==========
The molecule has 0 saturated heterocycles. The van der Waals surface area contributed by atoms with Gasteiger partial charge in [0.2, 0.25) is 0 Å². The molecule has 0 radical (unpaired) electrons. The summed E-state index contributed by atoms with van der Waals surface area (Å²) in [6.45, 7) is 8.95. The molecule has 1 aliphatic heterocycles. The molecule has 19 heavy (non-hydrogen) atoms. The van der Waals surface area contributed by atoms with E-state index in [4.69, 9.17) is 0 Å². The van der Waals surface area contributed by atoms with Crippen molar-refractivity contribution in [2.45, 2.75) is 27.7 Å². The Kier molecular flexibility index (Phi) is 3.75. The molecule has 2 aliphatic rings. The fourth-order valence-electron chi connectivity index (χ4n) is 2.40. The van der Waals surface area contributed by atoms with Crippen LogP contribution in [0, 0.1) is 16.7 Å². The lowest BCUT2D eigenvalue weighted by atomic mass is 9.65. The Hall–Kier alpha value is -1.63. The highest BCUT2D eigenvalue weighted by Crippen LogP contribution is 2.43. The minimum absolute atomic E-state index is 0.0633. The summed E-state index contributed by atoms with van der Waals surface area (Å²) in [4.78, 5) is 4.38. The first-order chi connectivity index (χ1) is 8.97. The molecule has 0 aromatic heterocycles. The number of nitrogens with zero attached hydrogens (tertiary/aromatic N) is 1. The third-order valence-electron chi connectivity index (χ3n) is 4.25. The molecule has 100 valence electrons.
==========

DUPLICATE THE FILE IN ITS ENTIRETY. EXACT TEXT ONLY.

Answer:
The molecule has 0 saturated heterocycles. The van der Waals surface area contributed by atoms with Gasteiger partial charge in [0.2, 0.25) is 0 Å². The molecule has 0 radical (unpaired) electrons. The summed E-state index contributed by atoms with van der Waals surface area (Å²) in [6.45, 7) is 8.95. The molecule has 1 aliphatic heterocycles. The molecule has 19 heavy (non-hydrogen) atoms. The van der Waals surface area contributed by atoms with E-state index in [4.69, 9.17) is 0 Å². The van der Waals surface area contributed by atoms with Crippen molar-refractivity contribution in [2.45, 2.75) is 27.7 Å². The Kier molecular flexibility index (Phi) is 3.75. The molecule has 2 aliphatic rings. The fourth-order valence-electron chi connectivity index (χ4n) is 2.40. The van der Waals surface area contributed by atoms with Crippen LogP contribution in [0, 0.1) is 16.7 Å². The lowest BCUT2D eigenvalue weighted by atomic mass is 9.65. The Hall–Kier alpha value is -1.63. The highest BCUT2D eigenvalue weighted by Crippen LogP contribution is 2.43. The minimum absolute atomic E-state index is 0.0633. The summed E-state index contributed by atoms with van der Waals surface area (Å²) in [4.78, 5) is 4.38. The first-order chi connectivity index (χ1) is 8.97. The molecule has 0 aromatic heterocycles. The number of nitrogens with zero attached hydrogens (tertiary/aromatic N) is 1. The third-order valence-electron chi connectivity index (χ3n) is 4.25. The molecule has 100 valence electrons.